Also known as the Iliac Vein Compression Syndrome and Crockett’s Syndrome, the May-Thurner Syndrome is an uncommon vascular condition that increases a person’s chance of developing blood clots.
This is due to the narrowing of the left iliac vein – the vein responsible for bringing blood from the left leg leading to the heart. If left undiagnosed and untreated, a deep vein thrombosis (DVT) or a blood clot can develop in the left leg.
This condition occurs when the right common iliac artery or the artery found in the right leg compresses the vein that runs alongside it, the left iliac vein.
Because the right common iliac artery is usually over the left iliac vein, this leads to the left iliac vein becoming scarred from being pressed against the spine and is narrowed due to the overlying pressure.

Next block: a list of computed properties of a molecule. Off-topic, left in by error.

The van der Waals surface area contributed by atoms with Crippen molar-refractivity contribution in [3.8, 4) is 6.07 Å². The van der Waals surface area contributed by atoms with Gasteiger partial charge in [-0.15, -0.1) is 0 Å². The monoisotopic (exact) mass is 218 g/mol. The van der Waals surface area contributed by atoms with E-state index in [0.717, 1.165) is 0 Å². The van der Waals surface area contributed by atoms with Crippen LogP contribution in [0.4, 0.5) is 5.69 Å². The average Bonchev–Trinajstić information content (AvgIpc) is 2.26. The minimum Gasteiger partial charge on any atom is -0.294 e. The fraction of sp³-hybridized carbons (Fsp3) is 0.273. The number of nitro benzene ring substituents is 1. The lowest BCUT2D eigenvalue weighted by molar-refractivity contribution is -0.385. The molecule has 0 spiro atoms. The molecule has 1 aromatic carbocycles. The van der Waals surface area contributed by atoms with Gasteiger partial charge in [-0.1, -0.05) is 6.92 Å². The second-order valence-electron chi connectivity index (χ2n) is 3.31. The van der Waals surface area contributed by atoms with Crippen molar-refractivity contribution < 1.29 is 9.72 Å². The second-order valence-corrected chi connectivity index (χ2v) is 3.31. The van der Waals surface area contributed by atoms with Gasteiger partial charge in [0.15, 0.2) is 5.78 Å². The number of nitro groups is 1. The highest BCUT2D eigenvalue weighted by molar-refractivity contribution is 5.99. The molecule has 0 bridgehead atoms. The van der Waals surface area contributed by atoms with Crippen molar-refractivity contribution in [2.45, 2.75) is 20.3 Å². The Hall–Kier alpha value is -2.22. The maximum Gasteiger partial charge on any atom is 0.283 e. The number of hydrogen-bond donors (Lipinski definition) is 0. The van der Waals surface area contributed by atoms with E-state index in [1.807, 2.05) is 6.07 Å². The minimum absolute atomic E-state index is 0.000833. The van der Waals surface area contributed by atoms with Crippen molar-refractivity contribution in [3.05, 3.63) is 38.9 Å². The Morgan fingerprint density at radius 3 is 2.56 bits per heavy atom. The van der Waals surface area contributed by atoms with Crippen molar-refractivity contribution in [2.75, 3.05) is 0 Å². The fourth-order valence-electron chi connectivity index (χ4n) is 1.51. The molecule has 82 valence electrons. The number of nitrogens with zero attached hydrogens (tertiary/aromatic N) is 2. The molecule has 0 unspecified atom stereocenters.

Due to the narrowed, and in some cases, scarred left iliac vein, a common May-Thurner symptom, DVT may occur. Most patients experience leg pain and swelling even if the patient undertakes no extreme activity.
This is because the blood flow is blocked and cannot pass through from the left leg to the heart properly. May-Thurner Syndrome signs or symptoms include reddening of the skin and discomfort in the left leg.
In cases where it forms a blood clot, it is possible for the clot to break off and travel to different areas, and most likely end up in the lung.
A pulmonary embolism occurs and is now a medical emergency. Its symptoms include chest pain, shortness of breath, a rapid increase in heartbeat, fainting, and coughing up blood.
The May-Thurner syndrome is not a genetic condition, and therefore, could undergo detection once the left iliac vein suffers compression. Treatments for this condition focus on keeping the vein in its proper shape by using stents.